A little over a year ago, I was sitting in my room listening to Fleet Foxes’ full-length debut when I discovered something in the LP’s sleeve for the first time. Printed on a large piece of parchment was an anecdote which captured the essence of why I love music like nothing I had read before. In it, the writer cautions us of photographs, which he claims are almost like fake representations of what we think to be memories. Do you really remember your third birthday, or has a picture that you’ve seen repeatedly, mixed with accounts of the day from people who were there, created a false sense of memory, now almost indistinguishable from the real thing? The authenticity of a memory is definitely questionable when it has been cognitively inserted into your thoughts through photos and their accompanying captions. Music, on the other hand, claimed the writer, has the ability to evoke much more genuine memories, taking you to the time when you heard a song, what you felt then and what was around you:
“Ask anyone who loves music and they’ll tell you that certain albums and songs remind them of particular places and people; loved ones who may now be gone, good and bad times, or particular evenings spent driving for the sake of wanderlust all somehow take sustenance from the songs that accompanied them. The trick is that the memories enhanced by the music come to life more readily and with more force than memories triggered in any other way.”
Music can take you to places. Now I know I haven’t shed any new light on this special but well-known dimension of music, but I will say that there are few albums and bands which can evoke this journey for me – especially in this era of music over-consumption that we’re in. Fleet Foxes are definitely one of them and I discovered another this past Fall when I was invited to go see a new band called Make Your Exit play an album release event in Toronto.
As a band with a very limited amount of recorded output at that point, it dawned on me fairly quickly that the majority of the people at the release party probably shared my perspective of minimal exposure. Nonetheless, lines had formed on College Street and down Bathurst outside of Toronto venue Sneaky Dee’s to celebrate this new band and the arrival of their second EP. Some friends and family, many friends of friends and family, and many more. In an age where the live show has transformed into an increasingly disconnected experience between performer and audience, Make Your Exit were clearly a band built and supported by a community of spectators, playing for their community. They took to the small stage and proved this with no gimmicks. There were no unifying band costumes or haircuts, no fancy lighting tricks and no indulgent rants. Just 5 guys and a set which was varied and diverse in tone and instrumentation, tight and exciting. I later came to know them as Jeff Buckley, Mike “Skidboot” Denby, Mike Dellios, Oliver Pauk, and Mike Thomson. They were humble, yet played with the type of confidence that only comes from experience and conviction in what they were delivering. By the end of the gig, I was convinced beyond a doubt that I had to hear this album.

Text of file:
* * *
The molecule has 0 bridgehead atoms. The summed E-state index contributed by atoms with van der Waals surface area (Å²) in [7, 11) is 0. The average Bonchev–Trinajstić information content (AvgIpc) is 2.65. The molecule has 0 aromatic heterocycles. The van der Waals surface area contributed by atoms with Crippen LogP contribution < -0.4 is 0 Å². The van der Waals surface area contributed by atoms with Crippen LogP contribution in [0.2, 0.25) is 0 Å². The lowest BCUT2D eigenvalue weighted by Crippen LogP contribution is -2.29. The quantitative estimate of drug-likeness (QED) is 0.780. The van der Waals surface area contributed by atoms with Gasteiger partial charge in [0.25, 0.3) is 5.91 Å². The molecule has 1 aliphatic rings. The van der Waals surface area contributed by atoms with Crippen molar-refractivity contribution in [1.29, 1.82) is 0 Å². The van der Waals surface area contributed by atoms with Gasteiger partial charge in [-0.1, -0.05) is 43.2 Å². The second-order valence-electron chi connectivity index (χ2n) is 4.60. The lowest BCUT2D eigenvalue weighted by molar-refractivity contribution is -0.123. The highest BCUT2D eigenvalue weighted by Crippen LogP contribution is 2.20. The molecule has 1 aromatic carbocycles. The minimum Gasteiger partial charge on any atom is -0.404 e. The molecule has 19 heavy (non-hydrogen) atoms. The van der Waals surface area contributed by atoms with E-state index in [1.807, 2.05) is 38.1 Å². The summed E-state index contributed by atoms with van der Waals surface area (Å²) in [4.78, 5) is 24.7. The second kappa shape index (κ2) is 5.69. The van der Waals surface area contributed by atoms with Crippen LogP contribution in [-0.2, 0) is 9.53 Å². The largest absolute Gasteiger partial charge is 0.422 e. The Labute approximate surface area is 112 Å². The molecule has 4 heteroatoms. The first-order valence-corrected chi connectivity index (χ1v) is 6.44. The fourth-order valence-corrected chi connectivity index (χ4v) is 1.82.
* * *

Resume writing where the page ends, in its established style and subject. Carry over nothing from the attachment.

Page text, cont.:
And so I discovered Remind Me the Reason I Came, a perfect EP for the Fall. Also, a perfectly titled album given the nostalgic trips it inspires. On album opener ‘Kids’, I was reminded of fellow-Canadians Born Ruffians and a Summer of house parties inspired by Red, Yellow & Blue. Later, on ‘Smokes and Lint’ I could’ve sworn I was hearing Montrealers from the now defunct Underwater Fight Scene, fusing jazz and indie rock so perfectly, building to a beautiful harmonized vocal outro. They took me right back to countless visits to Montreal ending in hazy chats and late night romps on street corners. And other points still, I could hear nods – whether intentional or not – to Pilot Speed, Band of Horses, Sky Blue Sky-era Wilco, and Fleet Foxes. I guess the best part of this record is that with each listen, it consistently brings me back to some of my favourite moments in music and otherwise from the past ten years, and yet it sounds completely distinct from everything it reminds me of.
The album captures the aesthetic that I enjoyed most from their live show beautifully. Recorded in an old Toronto church, there are points on the album where you’ll think you’re actually listening to live cuts. More raw than a steak-bleu, and yet so lush thanks to the juxtaposition of a xylophone on ‘Through the Winter’ or the delicate a cappella harmonies on ‘What We’ll Miss’, and sax solo on ‘Three Movements’. They manage to find a great balance in the generally precarious space between sparse and filled-out arrangements.
My experience with Make Your Exit began with their show at Sneaky Dee’s back in September. I attended and held the heir of a member of the press, camera-clad with pen and single beer in hand. Two weeks ago, I got to see them again, this time opening for Young Rival. This time, I was a screaming teenage boy. I bought a t-shirt. I was a bona fide fan, and I had one of the best night’s I’ve had in a year singing and jiving to their 7-song set. Remind Me the Reason I Came took me on a trip and helped me discover a band that will undoubtedly be huge next time we talk about them. This Saturday they’re playing Toronto’s Horseshoe Tavern with friends Oh No Forest Fires and Clothes Make the Man. The show will be my last in a year of epic and amazing live music experiences and I can’t think of any better way to close out the year than with these guys.
Tags: Make Your Exit